It is possible, for example, to use a manoeuvring table turning about a horizontal axle while remaining tangential to the circular profile of the deflector member. The stiffener is installed on the manoeuvring table initially horizontally so that the first-end end fitting can be passed through the stiffener, or alternatively, by winding it back using a hauling cable, so as to allow the second-end end fitting to pass through the stiffener, then the manoeuvring table is tilted in order to lower the stiffener until it gets past the deflector member.

According to a particularly advantageous embodiment, the flexible pipe is laid from a device known by the name of a VLS (Vertical Lay System) described in Patent EP 478,742. The stiffener may be brought into the derrick from the deck of the ship to be arranged vertically underneath the main tensioning means which consist, for example of a fourtrack system supported by the derrick and along the axis of these, it being possible for the tracks to be parted laterally to allow the upper part of the stiffener to pass. It is thus possible either to lower through the stiffener the first-end fitting and the flexible pipe descending from the top of the derrick, or, at the end of the laying of the pipe section in question, to raise vertically, using a hauling cable, the second-end fitting in order to make it pass 3 0 upwards through the stiffener together with the flexible pipe. Alternatively, it is possible, with the stiffener still lying on the deck, to make the end fitting and the end part of the flexible pipe pass through its central passage, the said flexible pipe having been deviated from its vertical direction along the axis of the derrick into a horizontal direction.

3 5 Typically, the bearing element mainly comprises a cylindrical 12 annular part in the form of a sleeve, made of a single piece or of several sectors joined together around the flexible pipe. When the flexible pipe, subjected to a high axial loading, is curved, adopting a curvature which is limited as a function of the rigidity of the stiffener to bending, the radial clearances between the bearing element and the flexible pipe and/or the stiffener are cancelled out on the inner, concave side of the flexible pipe, that can be called the inside of the curve, the wall of the bearing element being subjected to a somewhat substantial radial compression effect in this inside of bend region between the stiffener and the flexible pipe. The main property that the material of which the wall of the bearing element is made needs to exhibit is the ability to withstand this compression effect, the deformation under maximum load having to remain compatible with the operation of the stiffener, that is to say below about 5 to 10% in practice.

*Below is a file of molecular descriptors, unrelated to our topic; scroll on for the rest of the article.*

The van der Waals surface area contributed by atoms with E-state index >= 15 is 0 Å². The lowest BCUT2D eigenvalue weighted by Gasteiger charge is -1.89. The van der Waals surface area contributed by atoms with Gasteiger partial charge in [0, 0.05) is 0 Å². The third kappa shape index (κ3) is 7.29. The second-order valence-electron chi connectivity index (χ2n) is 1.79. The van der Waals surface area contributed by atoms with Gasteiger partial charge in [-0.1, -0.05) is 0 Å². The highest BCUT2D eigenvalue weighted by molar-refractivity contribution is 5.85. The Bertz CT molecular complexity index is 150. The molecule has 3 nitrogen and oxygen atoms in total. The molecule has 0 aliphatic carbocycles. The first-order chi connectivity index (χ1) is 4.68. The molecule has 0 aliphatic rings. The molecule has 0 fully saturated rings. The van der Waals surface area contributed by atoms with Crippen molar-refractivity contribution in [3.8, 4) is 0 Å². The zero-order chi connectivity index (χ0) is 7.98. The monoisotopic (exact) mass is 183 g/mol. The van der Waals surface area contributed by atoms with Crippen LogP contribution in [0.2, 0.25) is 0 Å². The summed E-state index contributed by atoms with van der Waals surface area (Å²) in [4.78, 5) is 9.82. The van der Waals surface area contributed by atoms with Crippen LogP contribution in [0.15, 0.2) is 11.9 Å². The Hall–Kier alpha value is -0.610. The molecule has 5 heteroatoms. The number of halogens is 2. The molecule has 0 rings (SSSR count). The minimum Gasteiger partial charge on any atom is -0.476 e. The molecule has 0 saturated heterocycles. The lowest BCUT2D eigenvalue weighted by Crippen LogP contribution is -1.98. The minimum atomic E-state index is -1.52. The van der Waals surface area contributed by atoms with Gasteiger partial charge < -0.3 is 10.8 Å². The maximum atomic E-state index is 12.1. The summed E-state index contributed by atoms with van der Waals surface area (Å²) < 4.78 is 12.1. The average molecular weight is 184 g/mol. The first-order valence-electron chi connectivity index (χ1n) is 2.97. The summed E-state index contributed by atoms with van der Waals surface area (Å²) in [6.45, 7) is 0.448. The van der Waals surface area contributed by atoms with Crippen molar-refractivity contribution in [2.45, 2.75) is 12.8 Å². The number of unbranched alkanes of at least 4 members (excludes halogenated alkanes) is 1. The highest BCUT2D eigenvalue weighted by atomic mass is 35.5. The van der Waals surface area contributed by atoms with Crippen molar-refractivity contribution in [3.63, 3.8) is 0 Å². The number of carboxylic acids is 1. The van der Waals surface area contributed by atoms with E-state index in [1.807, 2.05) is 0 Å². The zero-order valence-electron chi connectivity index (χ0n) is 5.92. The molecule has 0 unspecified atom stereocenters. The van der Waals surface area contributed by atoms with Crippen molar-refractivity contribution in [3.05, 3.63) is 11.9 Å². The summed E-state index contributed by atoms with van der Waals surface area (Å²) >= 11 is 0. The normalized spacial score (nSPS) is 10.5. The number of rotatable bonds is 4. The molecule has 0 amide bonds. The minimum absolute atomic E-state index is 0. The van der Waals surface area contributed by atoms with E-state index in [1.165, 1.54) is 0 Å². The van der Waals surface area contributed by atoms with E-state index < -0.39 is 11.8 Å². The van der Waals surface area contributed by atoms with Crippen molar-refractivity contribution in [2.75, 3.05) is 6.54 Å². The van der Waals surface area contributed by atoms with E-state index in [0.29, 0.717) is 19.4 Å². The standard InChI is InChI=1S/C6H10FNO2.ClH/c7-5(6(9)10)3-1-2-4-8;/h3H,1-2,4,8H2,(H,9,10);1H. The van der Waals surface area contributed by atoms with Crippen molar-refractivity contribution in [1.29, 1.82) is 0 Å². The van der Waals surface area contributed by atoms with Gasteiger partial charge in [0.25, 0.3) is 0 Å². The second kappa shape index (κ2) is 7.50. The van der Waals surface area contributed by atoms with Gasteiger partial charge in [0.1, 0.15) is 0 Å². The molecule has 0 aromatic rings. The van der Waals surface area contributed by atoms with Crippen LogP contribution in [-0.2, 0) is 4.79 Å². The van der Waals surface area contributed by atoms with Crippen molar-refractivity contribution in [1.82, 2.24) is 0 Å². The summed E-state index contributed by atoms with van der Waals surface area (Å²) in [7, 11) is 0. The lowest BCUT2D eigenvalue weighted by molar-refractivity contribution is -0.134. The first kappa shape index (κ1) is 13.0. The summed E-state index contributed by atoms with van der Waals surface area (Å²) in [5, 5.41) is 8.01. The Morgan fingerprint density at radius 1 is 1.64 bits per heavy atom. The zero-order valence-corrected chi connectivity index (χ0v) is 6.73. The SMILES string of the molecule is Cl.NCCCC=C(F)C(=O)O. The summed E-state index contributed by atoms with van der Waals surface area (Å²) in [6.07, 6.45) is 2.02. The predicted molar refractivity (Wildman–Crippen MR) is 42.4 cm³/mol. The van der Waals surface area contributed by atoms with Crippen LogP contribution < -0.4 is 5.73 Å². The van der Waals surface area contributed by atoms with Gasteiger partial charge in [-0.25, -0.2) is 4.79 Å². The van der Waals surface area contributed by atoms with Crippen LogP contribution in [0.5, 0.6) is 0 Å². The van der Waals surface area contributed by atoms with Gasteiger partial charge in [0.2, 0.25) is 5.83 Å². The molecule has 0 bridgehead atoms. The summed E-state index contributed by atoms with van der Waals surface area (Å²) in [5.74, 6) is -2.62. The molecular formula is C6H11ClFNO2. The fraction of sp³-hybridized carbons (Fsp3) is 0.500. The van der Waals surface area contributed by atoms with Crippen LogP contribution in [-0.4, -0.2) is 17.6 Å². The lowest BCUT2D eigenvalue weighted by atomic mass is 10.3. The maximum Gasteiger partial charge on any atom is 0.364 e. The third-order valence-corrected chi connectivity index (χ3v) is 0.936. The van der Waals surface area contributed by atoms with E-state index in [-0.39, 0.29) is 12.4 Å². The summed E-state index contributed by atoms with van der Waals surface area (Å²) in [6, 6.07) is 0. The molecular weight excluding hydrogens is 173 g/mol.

The bearing element must, on the other hand, have enough flexibility to accompany the flexible pipe in its curving, and thus in the case of dynamic applications be able to withstand a great many tension-compression reverse cycles corresponding to the various regions of the support element alternately adopting positions on the outside and on the inside of the curve.

The bearing element may comprise a member in the form of a sleeve made of plastic. This material may be homogeneous, particularly a thermoplastic or an elastomer, or cellular, or may alternatively be of the composite type containing fillers such as short or continuous fibres, or nodular fillers such as microspheres. Depending on the rigidity of the materials used, the bearing element may, in addition to its main mechanical function which is that of transmitting the radial loadings between the flexible pipe and the stiffener, have a flexural rigidity which combines with that of the stiffener and may reach as much as 1/4 or 1/3 of the rigidity of the stiffener.

The bearing element may also comprise several rigid rings, for example made of metal, spaced along the length of the bearing element and embedded in a plastic matrix.

In one specific embodiment, the bearing element may comprise several articulated annular pieces, it being possible for each piece to move angularly with respect to the two pieces on either side of it in order to follow the curvature of the flexible pipe, until they come against each other, 13 limiting the curvature. A bearing element of this kind works in the same way as the bend limiters (as defined in API R.P. 17 B) commonly made of elements like vertebrae. The articulated annular pieces may have crosssections in the shape of a U interlinking top to toe or in the shape of a Z with two circular bearing surfaces of different diameters, or alternatively have bearing surfaces that form ball joints.

Other features and advantages will become clearer from reading the description of several embodiments of the invention, and from the appended drawings in which: Figure 1 is a view in longitudinal part-section of a flexible pipe fitted with the device according to the invention, the stiffener being fitted on an end fitting, Figures 2 and 3 are views in cross-section on II-II of Figure 1, according to two embodiments of the heat-dissipation means, Figure 4 is a view of a support and bearing element with other heat-dissipation means, Figure 5 is a diagrammatic section through a support and bearing element made in several parts, Figure 6 is a part view in longitudinal section of a flexible pipe fitted with the device according to the invention, the stiffener being fitted some distance from an end fitting, Figures 7 to 21 are diagrammatic sectional views of the connecting means and of the build-in means of the stiffener and provided in the device according to the invention.